So regulation is not always a bad idea after all.
On Friday, her last day in office, Janet Yellen told Wells Fargo management that cheating millions of consumers has consequences. The bank that opened fake accounts, overcharged for auto insurance, and in other ways ignored the consequences of the incentives built into its bonus scheme has been fined and told to shake up its sleepy board. Most important, Wells Fargo will not be allowed to grow its business until it satisfies the Fed that its house is in order.
Few would quarrel with her decision, least of all Jay Powell, her Trump-appointed successor, who voted with Yellen on Friday. And even better, Yellen, not a cheerleader for Wall Street, took to the television studios to state with justifiable confidence that the downward lunge of the stock market did not create a threat to the financial system because of the strong capital positions required of the banks by-yes-regulators and their much-derided stress tests.
And deregulation is not necessarily a good idea everywhere and at every time, and the crowd cheering anything that bears that name might want to have a re-think. Yes, Trump has done a good job of cutting through the nightmarish web of regulations Barack Obama spun to control American industry. The business community no longer must wonder each day what the government plans to do to it. Good thing.
But jumping to the conclusion that all regulation is a bad thing makes no sense. When markets fail to reflect the costs imposed on society by the production and consumption of a good or service, and taxes are a politically unobtainable corrective, we need the long arm of government to supplement the invisible hand.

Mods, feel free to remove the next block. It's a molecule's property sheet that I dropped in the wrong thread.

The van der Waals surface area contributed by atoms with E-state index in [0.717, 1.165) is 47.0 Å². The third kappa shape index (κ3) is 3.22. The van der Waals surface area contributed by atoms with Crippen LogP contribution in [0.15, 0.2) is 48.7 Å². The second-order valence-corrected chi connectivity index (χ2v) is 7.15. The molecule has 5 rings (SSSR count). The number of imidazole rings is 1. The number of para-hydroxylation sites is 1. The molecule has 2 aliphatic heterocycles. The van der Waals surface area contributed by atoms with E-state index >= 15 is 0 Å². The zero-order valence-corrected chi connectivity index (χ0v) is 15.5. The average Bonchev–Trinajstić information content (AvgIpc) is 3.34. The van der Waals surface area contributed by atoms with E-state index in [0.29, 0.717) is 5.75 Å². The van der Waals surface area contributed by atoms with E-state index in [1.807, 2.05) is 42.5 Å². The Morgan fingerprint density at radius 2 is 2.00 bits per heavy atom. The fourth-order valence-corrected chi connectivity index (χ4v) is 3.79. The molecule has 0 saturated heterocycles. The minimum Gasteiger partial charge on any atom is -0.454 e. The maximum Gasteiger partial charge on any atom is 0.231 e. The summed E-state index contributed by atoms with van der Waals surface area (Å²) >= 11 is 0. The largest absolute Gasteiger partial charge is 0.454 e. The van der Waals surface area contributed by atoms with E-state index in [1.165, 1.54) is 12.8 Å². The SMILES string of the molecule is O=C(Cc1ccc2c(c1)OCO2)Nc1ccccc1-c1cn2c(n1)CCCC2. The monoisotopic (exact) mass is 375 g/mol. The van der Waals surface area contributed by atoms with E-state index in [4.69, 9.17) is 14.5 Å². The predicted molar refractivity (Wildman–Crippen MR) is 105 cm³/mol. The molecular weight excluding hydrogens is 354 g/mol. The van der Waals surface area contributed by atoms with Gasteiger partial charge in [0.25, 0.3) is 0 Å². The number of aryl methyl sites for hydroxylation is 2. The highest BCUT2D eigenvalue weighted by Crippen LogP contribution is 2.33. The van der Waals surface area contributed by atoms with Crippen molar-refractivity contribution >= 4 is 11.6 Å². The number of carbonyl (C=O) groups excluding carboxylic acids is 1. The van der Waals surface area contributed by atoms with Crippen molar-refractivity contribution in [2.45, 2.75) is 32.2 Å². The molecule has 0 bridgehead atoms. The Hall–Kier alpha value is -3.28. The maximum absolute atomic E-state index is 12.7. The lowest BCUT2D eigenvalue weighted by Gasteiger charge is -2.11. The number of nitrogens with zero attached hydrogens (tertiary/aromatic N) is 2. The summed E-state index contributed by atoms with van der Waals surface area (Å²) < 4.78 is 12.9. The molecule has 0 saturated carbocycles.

Environmental costs are the most often cited as a justification for regulation. So when the government mandated the cleaning of our air, and set pollution limits, good policy did not require opposition to the proposed regulatory regime. Instead, sensible policy was designed to make certain that the regulations could be complied with in the most efficient possible way-in that case by allowing pollution permits to be traded so that the lowest-cost solutions would be the first adopted.
Now the issue is climate change, which may or may not be a problem, and may or may not be caused by human activity. On the chance that it is, economists would prefer to tax pollutants, so that those responsible pay a price, and that a higher, tax-inclusive price would discourage creation of still more emissions. But that is not to be, at least until Congress realizes the damage mounting deficits might do to the economy, and the need of the military and our infrastructure for increased spending.
In that context, we have two choices. Permit pollution to continue to increase, or devise efficient regulatory responses to address the risk-certainty is not possible-that allowing the problem to go unaddressed might produce unpleasant and irreversible consequences.
Unfortunately, in the hands of President Obama, no invitation to regulate could be ignored. And given the progressive proclivity when it comes to expanding the reach of government, it is no surprise that mere lip service, if that, was paid to a comparison of the costs and benefits of the rules and regulations that bloated the Federal Register and imposed costs on companies-no, not on companies, but on consumers, since similarly-afflicted companies do not have to fear being at a competitive disadvantage by raising prices or reducing the quality of their offerings.
The needed counter-attack, led by President Trump and his appointees, is now in full swing. But something about babies and bathwater comes to mind. Start with the EPA, an agency so certain of its regulatory actions that its then-administrator, Gina McCarthy, once calmly told a congressional committee that she would not share the data on which her agency’s regulations were based. Not even with the elected representatives charged with reviewing those rules. And that she enacted rules that might have little effect on climate but show “strong domestic action which can actually trigger global action to address what is necessary action.” A benefit so expansive and unmeasurable that in the hands of a devoted regulator it would justify any cost-if the regulator cared to consider cost at all.